The Boarding House, The Ruytonian, 1936 (Ruyton Heritage Collection)
The Boarding House
It was the move into Ruyton’s second premises in early 1882 that enabled founding Principal Charlotte Anderson to first welcome boarders into her young school. From modest beginnings in a room in Mrs Anderson’s rented home just four years earlier, Ruyton had quickly flourished. By April 1882, advertisements were appearing in the papers, noting that Ruyton had moved to a new, larger house and grounds at ‘Edgecomb’ in the Studley Park area of Kew, and that there were ‘VACANCIES for more BOARDERS’ among its’ many recommendations. For the next ninety years the Boarding House would be central to Ruyton, as girls came from far and wide to both live and learn at school.
A well-respected and prominent headmistress, who was also resident onsite, was a key reason that many families chose to entrust their daughters to Ruyton. Until the 1960s, Ruyton’s owner-Principals like Charlotte Anderson and her successors always lived in private apartments within the same building as their boarding charges. Overseeing lessons by day, each Principal also supervised the goings-on of the Boarding House at all other times, usually with the support of a Matron and other live-in domestic staff. An intimate atmosphere, with boarders generally numbering below 35, was an additional attraction of Ruyton, ensuring that the Principal had a chance to get to know and oversee the development of each girl.
The Boarding House was necessarily a highly organised world, and a rather Spartan one by today’s standards. ‘We lead a life of bells and drills’ remembers one former boarder, (Pamela, 1972.) ‘A bell woke us up first thing in the morning, a bell for breakfast, a bell for school… a bell for every aspect of the day.’ The rooms were cold, the few bathrooms were shared, and each girl had just a bed and a cupboard to call her own. At Henty House, where Ruyton was situated from 1920, the main dormitory for older girls was located on a semi-closed-in balcony. In keeping with the philosophy of ‘fresh-air’ sleeping of the time, canvas blinds were the key protection from the weather until about the mid 1940s, later replaced by louvre windows. Girls grew used to waking up to find a possum scampering around the dorm in the middle of the night. The bright-eyed visitors had usually been lured in by pieces of apple that had ‘accidentally’ been left out for them on the balcony railing.
Alongside the regulations that helped the place run smoothly, were the Boarding House traditions that created a homely atmosphere and a shared spirit amongst the boarders. Hilda Daniell, Ruyton’s Principal 1913 – 1952, maintained a programme of regular boarder’s picnics, tennis parties and dances, as well as inventing a much loved annual ‘Ghost Night’. A skilled storyteller, Miss Daniell held the girls spellbound each year with a tale of a fictitious pair of Henty brothers whose argument had ended with the murder and burial of one brother under the towering Moreton Bay Fig beside what had once been his family home. Every November 11, the ‘ghost’ would return to Ruyton, and with the help of Miss Daniell’s hidden accomplice, would rattle his chains and moan loudly and eerily from the 11th step of the stairs at 11pm – causing the girls to squeal and grip each other in excited terror.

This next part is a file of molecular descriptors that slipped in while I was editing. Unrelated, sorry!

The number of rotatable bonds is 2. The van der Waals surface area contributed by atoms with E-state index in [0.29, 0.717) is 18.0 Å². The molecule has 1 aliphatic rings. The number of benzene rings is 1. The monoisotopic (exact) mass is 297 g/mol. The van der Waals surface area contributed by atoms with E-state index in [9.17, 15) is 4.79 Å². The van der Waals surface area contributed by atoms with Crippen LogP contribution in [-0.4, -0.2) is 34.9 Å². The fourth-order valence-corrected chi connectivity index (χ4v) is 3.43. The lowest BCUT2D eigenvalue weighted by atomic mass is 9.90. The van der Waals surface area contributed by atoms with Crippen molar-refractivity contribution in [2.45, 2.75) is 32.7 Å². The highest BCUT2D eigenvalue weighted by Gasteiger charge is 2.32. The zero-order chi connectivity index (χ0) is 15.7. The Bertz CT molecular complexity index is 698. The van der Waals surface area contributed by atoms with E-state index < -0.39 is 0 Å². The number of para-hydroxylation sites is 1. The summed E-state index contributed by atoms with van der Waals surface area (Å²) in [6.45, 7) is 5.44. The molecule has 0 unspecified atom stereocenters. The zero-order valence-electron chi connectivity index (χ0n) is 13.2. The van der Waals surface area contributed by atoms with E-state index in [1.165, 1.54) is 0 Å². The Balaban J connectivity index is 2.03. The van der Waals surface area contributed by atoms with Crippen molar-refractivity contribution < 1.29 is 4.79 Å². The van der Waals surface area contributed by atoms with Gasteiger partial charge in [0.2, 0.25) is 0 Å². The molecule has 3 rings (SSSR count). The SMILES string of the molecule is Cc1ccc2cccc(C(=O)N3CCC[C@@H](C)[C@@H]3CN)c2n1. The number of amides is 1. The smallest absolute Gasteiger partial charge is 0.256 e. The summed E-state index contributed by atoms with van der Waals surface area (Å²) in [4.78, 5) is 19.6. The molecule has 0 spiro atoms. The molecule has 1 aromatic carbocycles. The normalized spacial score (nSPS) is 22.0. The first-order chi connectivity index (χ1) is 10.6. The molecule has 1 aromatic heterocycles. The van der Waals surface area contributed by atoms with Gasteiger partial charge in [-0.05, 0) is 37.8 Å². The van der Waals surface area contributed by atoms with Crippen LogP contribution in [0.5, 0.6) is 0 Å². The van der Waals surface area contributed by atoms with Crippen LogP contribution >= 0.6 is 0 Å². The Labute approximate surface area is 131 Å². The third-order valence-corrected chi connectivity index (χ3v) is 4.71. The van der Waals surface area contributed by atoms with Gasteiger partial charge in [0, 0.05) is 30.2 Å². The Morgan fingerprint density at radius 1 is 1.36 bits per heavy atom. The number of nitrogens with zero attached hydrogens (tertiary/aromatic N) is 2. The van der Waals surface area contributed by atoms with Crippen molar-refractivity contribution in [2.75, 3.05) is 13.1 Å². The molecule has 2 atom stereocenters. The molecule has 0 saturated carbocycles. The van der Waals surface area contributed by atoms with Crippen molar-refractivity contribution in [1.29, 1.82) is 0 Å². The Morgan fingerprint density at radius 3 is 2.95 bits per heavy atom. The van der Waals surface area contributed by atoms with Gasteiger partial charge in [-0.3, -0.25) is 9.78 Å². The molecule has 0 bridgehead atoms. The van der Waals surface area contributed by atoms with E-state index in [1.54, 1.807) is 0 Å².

A judicious use of ‘turning a blind eye’ by staff also gave the boarders plenty of fun and camaraderie that was necessary to combat any homesickness. ‘Of course, there were midnight feasts. I’m sure Miss Daniell and the Matron had some laughs at how silly we were’ one former boarder has recalled, (Janet, 1951). Being dared to venture on to the roof, sneak down to the kitchens for unsanctioned snacks or leap across the old fishpond beside Henty House are some of the other remembered escapades. When writing of the Boarding House’s closure in 1971, Margaret McRae, (Principal 1963-1985,) noted ‘I think perhaps what the boarders will remember most is the companionship, the fun, the music and the laughter, and perhaps most of all, the talking…. I shall always remember the talking! Sometimes I wonder how girls who have seen each other all day, every day, can find so much to talk about, … but they never seem to stop!’
Miss McRae, and the School Council, made the difficult decision to close the Boarding House at the end of 1971 in the midst of a changing social and educational landscape which decreased demand for places. New High Schools were opening in regional Victoria and its neighbouring States, enabling more girls to access education in their own communities rather than in Melbourne. The economics of running a small boarding house (for many years the smallest boarding house in Victoria,) became untenable, and live-in staff were more and more difficult to find. Miss McRae summarised these factors for ‘The Ruytonian’ in 1971, noting that the Boarding House had been an important part of the School for 90 years and the decision to close it was necessary, but made with sadness. Using the words of a Ruytonian from 1919 who had been reflecting on the school’s impending move to the Selbourne Road site, Margaret McRae quoted ‘…it is always with feelings of regret that we see tradition being swept aside in the interest of modern demands.’
Former Ruyton boarders still meet for school reunions. For more information contact email@example.com or +61 (3) 9819 2422.